Symposium SM06—Biofabrication for Emulating Biological Tissues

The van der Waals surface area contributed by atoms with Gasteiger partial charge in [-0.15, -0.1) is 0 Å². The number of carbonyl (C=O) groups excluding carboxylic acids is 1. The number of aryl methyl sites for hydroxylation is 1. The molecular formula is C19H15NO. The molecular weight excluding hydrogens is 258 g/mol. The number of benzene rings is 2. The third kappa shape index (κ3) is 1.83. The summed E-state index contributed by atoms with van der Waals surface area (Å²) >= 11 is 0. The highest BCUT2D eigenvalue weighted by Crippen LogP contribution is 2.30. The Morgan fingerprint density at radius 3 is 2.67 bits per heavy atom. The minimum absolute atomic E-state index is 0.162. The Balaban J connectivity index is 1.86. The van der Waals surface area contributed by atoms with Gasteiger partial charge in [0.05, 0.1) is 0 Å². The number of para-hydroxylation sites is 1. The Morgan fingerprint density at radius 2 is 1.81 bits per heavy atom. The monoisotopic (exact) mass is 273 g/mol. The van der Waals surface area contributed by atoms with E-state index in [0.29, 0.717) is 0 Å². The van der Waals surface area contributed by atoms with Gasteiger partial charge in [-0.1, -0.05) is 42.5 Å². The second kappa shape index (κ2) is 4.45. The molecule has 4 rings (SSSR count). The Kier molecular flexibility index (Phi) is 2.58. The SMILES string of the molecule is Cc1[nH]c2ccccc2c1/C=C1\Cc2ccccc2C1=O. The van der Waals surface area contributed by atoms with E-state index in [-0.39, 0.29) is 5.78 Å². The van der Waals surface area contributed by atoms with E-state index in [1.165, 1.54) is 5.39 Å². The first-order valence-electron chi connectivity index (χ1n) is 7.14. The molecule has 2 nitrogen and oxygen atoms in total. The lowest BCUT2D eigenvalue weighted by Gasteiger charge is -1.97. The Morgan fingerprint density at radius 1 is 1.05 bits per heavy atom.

It is increasingly recognized that conventional and oversimplified cell culture strategies based on the planar, static formats cannot reproduce the function and complexity of biological tissues. Miniaturized biomimetic 3D tissue models fabricated using advanced materials and biomaterials, when interconnected together in a microfluidic circuit, can faithfully recapitulate the structure, biology, physiology, compartmentalization, and interconnectivity of human tissue and organ systems. These systems potentially enable accurate prediction of human responses towards pharmaceutical compounds, and facilitate high-content testing of nanomedicines, chemicals, and biological species. In the past decade, advances in materials science and microfluidics technologies have improved our capacity in the development of tissue models as simple and reproducible platforms that recapitulate tissue-level functions through incorporation of biological materials such as cells, their associated matrices, and microenvironmental cues. The utilization of fluids in micro-sized channels is cost-effective due to reductions in the quantity of cells, animals, and reagents required, making it further scalable. In a related way, rapid advancement in biofabrication technologies have enabled the creation of biomimetic microenvironments to emulate architectural fidelity, apply shear stress, strain, and/or interfaces on different biological materials. The advances in materials will continue to drive the field of in vitro tissue modeling by contributing to improved cell-instructive extracellular matrix cues, while biofabrication will enable improved 3D spatial control and dynamics required for the successful creation of the complex human tissue microenvironments. This symposium will cover interdisciplinary topics spanning from materials science, physics, chemistry, engineering, biological sciences, and medicine with an emphasis on advanced manufacturing technologies for generating microphysiological systems or organ-on-chip platforms, towards applications in both fundamental studies and translational research.